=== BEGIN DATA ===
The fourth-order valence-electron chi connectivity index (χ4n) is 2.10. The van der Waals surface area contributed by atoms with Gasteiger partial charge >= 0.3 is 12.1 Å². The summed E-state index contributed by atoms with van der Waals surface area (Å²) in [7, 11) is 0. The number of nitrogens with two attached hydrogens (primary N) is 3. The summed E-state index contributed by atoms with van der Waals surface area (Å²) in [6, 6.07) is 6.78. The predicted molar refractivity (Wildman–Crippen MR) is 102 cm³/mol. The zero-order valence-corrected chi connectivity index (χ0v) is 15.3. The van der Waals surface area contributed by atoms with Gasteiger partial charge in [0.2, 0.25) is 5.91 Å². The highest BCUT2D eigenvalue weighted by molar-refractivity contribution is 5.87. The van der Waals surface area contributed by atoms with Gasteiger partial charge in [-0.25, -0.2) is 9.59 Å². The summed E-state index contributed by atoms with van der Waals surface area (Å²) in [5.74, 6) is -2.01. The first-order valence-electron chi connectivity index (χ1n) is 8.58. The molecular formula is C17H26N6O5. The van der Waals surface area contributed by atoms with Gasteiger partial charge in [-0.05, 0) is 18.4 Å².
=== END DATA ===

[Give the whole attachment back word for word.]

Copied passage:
The fourth-order valence-electron chi connectivity index (χ4n) is 2.10. The van der Waals surface area contributed by atoms with Gasteiger partial charge >= 0.3 is 12.1 Å². The summed E-state index contributed by atoms with van der Waals surface area (Å²) in [7, 11) is 0. The number of nitrogens with two attached hydrogens (primary N) is 3. The summed E-state index contributed by atoms with van der Waals surface area (Å²) in [6, 6.07) is 6.78. The predicted molar refractivity (Wildman–Crippen MR) is 102 cm³/mol. The zero-order valence-corrected chi connectivity index (χ0v) is 15.3. The van der Waals surface area contributed by atoms with Gasteiger partial charge in [0.2, 0.25) is 5.91 Å². The highest BCUT2D eigenvalue weighted by molar-refractivity contribution is 5.87. The van der Waals surface area contributed by atoms with Gasteiger partial charge in [-0.25, -0.2) is 9.59 Å². The summed E-state index contributed by atoms with van der Waals surface area (Å²) in [5.74, 6) is -2.01. The first-order valence-electron chi connectivity index (χ1n) is 8.58. The molecular formula is C17H26N6O5. The van der Waals surface area contributed by atoms with Gasteiger partial charge in [-0.05, 0) is 18.4 Å².